Each year Clare and I order Christmas and Hanukkah postage stamps to use on our holiday mailings.  Many countries produce brightly colored official Christmas stamps. They usually depict some aspect of the Christmas tradition or a Nativity scene. These holiday stamps have also become collectibles. In 2004, the German Post Office gave away 20 million free scented stickers to make Christmas cards smell like a fir Christmas tree, cinnamon, gingerbread, honey-wax candles, baked apples, or oranges. I wonder if postal workers enjoyed those mingled aromas as they processed the mail.

Advances in digital photography and printing have provided the technology for people to craft their own cards. These computer-designed cards may include personal touches such as family photos and holiday snapshots.

Many people send cards to both close friends and distant acquaintances, potentially making the sending of cards a labor-intensive chore. 

In recent years, technology has led to the decline of the Christmas card.  E-mail and Facebook allow for more frequent contact with friends and family. Those in the younger generation, raised without handwritten correspondence, find addressing cards tedious.  Web sites now offer free online Christmas cards. Even Hallmark provides e-cards.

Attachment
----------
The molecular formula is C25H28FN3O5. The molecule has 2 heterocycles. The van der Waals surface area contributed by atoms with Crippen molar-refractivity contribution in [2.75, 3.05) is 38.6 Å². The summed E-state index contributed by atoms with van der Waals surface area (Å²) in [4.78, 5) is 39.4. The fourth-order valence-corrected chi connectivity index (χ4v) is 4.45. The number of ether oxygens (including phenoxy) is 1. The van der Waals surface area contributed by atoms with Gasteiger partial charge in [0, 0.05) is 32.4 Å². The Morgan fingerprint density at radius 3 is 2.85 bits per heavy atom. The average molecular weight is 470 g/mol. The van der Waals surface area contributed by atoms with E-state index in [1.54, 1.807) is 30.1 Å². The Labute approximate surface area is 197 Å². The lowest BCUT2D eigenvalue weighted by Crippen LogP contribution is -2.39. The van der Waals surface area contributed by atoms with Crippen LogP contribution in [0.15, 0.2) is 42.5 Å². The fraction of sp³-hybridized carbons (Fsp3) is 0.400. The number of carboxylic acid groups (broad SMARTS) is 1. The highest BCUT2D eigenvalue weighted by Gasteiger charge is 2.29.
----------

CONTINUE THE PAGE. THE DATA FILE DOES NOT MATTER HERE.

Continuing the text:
Some people take the annual mass mailing of cards as an opportunity to update everybody with their latest family news. They may include a Christmas letter reporting on the year’s events. I scan these lengthy epistles, but Clare reads them and points out details I should know.

Christmas letters meet with a mixed reception.  Family members may object to how the family Christmas letter presents them.  An entire episode of the popular television show “Everybody Loves Raymond” was built around conflict over the content of just such a letter.

Friends sent this parody of a Christmas letter to us. I include it because it is funny. The names have been changed to protect the guilty.

Dear Friends,

This has truly been another year of magic and wonder.